Bullock, Juneau urge students to graduate
POLSON — Sheets of rain didn’t discourage Governor Steve Bullock or Denise Juneau, Montana Superintendent of Public Instruction, as they spoke at the Polson Graduation Matters Kickoff Celebration Thursday.
Governor Bullock, raindrops dripping from his head, told Polson kids, “I’m counting on you to be a success, not a statistic. It’s important to all of Montana that you succeed because you will define what Montana looks like in the years to come.”
Bullock’s administration advocates more jobs and more education, he said in an interview later. In the long term, education gets doors open and options open, he added.
The bleachers at the PHS Athletic Complex were full of whooping and hollering fifth through twelfth graders and a group of sixth graders sat on the track.
“Pirates are used to water,” Juneau said with a smile as she began to speak.
Juneau believes students should graduate, and she said Polson is one of 33 Montana schools that have a Graduation Matters program. Her office supports the program “that begins from the grassroots up.” Each school is allowed to decide how to best help their students and advocates a community network as well as an academic network for kids.
Polson School District 23 received a $5,000 Graduation Matters Challenge Grant from the Montana Office of Public Instruction and has set a goal “of reducing the dropout rate by 10 percent and decreasing the number of students who are credit-deficient by 15 percent,” according to a press release.
OPI received $450,000 over three years from the Dennis and Phyllis Washington Foundation to support community-based Graduation Matters initiatives.
Describing herself as a “fierce supporter of education,” Dr. Kelly Bagnell, local ob-gyn and former Polson school board trustee, told a personal story. Bagnell’s parents had seven children, and her mother passed away when Bagnell was small, a tragedy for her family.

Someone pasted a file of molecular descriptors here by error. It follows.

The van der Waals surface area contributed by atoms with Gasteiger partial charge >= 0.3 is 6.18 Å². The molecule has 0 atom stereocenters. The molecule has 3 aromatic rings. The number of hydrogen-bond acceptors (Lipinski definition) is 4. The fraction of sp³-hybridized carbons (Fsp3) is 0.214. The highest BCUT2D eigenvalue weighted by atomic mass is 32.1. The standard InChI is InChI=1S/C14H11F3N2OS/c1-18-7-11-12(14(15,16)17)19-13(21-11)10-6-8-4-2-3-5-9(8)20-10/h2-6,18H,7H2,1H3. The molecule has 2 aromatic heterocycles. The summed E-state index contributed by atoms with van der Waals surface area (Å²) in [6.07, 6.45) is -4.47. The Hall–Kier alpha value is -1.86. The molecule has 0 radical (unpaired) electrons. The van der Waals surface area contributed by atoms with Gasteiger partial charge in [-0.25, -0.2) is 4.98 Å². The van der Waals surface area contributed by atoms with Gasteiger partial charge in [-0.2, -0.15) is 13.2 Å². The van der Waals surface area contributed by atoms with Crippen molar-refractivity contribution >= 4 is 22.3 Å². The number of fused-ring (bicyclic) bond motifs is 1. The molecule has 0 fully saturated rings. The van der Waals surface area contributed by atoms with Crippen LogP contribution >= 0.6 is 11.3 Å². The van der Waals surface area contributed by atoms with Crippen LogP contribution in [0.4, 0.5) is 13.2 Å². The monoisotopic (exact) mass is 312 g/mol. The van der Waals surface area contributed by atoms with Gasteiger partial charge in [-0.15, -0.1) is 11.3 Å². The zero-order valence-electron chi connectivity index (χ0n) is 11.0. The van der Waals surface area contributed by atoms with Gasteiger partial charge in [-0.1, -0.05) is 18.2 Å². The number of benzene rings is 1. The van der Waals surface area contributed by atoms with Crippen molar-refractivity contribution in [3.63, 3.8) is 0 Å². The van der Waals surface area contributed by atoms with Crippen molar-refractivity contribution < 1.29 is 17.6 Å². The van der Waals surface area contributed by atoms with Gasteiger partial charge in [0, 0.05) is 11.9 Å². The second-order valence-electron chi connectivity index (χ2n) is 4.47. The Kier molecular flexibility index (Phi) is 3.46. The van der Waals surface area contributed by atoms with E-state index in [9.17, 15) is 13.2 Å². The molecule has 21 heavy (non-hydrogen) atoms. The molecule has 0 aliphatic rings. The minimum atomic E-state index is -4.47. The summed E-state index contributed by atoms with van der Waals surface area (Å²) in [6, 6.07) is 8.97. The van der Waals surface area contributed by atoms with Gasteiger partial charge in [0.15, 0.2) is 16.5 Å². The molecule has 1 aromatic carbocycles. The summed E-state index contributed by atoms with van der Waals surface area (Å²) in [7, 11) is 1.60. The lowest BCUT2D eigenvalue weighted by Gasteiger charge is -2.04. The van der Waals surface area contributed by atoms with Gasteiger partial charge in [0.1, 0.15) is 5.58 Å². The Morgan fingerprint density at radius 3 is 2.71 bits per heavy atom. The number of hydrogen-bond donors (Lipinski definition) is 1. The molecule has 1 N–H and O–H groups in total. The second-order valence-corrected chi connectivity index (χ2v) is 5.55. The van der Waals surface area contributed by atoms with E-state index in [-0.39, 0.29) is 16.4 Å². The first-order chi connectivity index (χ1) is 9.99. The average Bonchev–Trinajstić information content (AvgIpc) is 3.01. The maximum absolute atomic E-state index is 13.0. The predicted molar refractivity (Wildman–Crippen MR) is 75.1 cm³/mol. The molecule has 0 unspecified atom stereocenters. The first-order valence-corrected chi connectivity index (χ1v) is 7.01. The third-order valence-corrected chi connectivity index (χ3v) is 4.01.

“If it hadn’t been for my dad and his higher education,” Bagnell said, the family would have had a much tougher time.
“Your education stays with you for ever and ever,” she said, urging kids to stay in school.
Also speaking to students were Rex Weltz, PHS Principal and Polson Middle School Principal Darry Dupuis.
After adjourning to return to classes, three PHS frosh shared their take on the Graduation Matters Kickoff.
Scott Sicz said he was going to graduate anyway as did Kiana Snyder. Snyder commented that the kickoff was “very positive.”Aunika Corrigan said the presentations made her decide to graduate.
Interim PMS Principal Jesse Yarborough spearheaded the Polson Graduation Matters committee. He said the schools and the community need to develop a “pro-graduation culture.”
Some kids relate to their parents and or their teachers, but other students might talk to a fellow employee, an employer, a community member or a friend’s parent and request help or guidance.
If the Graduation Matters message is community-wide, that student can be encouraged and helped to graduate.
“Graduation is important for all kids,” Yarborough said.